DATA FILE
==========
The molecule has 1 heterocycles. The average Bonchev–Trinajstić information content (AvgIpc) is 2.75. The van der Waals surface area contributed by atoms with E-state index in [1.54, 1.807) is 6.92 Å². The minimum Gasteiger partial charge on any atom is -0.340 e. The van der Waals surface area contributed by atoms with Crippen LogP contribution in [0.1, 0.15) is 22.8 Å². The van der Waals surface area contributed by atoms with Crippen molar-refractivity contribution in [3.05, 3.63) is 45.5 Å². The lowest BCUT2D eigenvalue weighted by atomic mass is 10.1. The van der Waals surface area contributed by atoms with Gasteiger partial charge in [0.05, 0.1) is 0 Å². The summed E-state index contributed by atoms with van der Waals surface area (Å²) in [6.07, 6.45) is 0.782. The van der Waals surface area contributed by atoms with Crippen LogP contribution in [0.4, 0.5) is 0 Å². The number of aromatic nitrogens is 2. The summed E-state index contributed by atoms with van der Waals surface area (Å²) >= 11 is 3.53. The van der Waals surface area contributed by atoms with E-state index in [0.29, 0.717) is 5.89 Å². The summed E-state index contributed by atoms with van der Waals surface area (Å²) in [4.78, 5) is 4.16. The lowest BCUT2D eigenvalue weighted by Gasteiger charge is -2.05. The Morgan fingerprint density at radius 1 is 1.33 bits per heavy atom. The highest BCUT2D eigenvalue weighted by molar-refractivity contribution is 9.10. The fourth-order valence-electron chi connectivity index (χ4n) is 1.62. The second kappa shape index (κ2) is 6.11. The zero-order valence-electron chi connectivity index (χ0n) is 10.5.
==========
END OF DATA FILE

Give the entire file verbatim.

The molecule has 1 heterocycles. The average Bonchev–Trinajstić information content (AvgIpc) is 2.75. The van der Waals surface area contributed by atoms with E-state index in [1.54, 1.807) is 6.92 Å². The minimum Gasteiger partial charge on any atom is -0.340 e. The van der Waals surface area contributed by atoms with Crippen LogP contribution in [0.1, 0.15) is 22.8 Å². The van der Waals surface area contributed by atoms with Crippen molar-refractivity contribution in [3.05, 3.63) is 45.5 Å². The lowest BCUT2D eigenvalue weighted by atomic mass is 10.1. The van der Waals surface area contributed by atoms with Gasteiger partial charge in [0.05, 0.1) is 0 Å². The summed E-state index contributed by atoms with van der Waals surface area (Å²) in [6.07, 6.45) is 0.782. The van der Waals surface area contributed by atoms with Crippen LogP contribution in [0.4, 0.5) is 0 Å². The number of aromatic nitrogens is 2. The summed E-state index contributed by atoms with van der Waals surface area (Å²) >= 11 is 3.53. The van der Waals surface area contributed by atoms with E-state index in [0.29, 0.717) is 5.89 Å². The summed E-state index contributed by atoms with van der Waals surface area (Å²) in [4.78, 5) is 4.16. The lowest BCUT2D eigenvalue weighted by Gasteiger charge is -2.05. The Morgan fingerprint density at radius 1 is 1.33 bits per heavy atom. The highest BCUT2D eigenvalue weighted by molar-refractivity contribution is 9.10. The fourth-order valence-electron chi connectivity index (χ4n) is 1.62. The second kappa shape index (κ2) is 6.11. The zero-order valence-electron chi connectivity index (χ0n) is 10.5.